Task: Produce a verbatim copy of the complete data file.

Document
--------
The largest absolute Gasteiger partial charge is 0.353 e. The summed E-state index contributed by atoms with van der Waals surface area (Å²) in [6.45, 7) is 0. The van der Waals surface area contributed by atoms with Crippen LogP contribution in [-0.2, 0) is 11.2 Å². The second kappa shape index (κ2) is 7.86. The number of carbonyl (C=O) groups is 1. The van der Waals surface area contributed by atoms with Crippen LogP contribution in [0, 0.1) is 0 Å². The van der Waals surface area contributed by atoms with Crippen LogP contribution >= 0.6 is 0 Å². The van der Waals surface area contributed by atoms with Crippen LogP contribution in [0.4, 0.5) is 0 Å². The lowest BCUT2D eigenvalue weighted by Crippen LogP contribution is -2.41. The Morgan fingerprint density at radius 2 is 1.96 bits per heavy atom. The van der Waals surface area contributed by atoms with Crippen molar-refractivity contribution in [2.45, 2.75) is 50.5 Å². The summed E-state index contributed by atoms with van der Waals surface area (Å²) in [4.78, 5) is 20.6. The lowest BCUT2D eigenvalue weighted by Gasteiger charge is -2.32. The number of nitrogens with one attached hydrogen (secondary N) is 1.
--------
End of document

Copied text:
The largest absolute Gasteiger partial charge is 0.353 e. The summed E-state index contributed by atoms with van der Waals surface area (Å²) in [6.45, 7) is 0. The van der Waals surface area contributed by atoms with Crippen LogP contribution in [-0.2, 0) is 11.2 Å². The second kappa shape index (κ2) is 7.86. The number of carbonyl (C=O) groups is 1. The van der Waals surface area contributed by atoms with Crippen LogP contribution in [0, 0.1) is 0 Å². The van der Waals surface area contributed by atoms with Crippen LogP contribution >= 0.6 is 0 Å². The van der Waals surface area contributed by atoms with Crippen LogP contribution in [0.4, 0.5) is 0 Å². The lowest BCUT2D eigenvalue weighted by Crippen LogP contribution is -2.41. The Morgan fingerprint density at radius 2 is 1.96 bits per heavy atom. The van der Waals surface area contributed by atoms with Crippen molar-refractivity contribution in [2.45, 2.75) is 50.5 Å². The summed E-state index contributed by atoms with van der Waals surface area (Å²) in [4.78, 5) is 20.6. The lowest BCUT2D eigenvalue weighted by Gasteiger charge is -2.32. The number of nitrogens with one attached hydrogen (secondary N) is 1.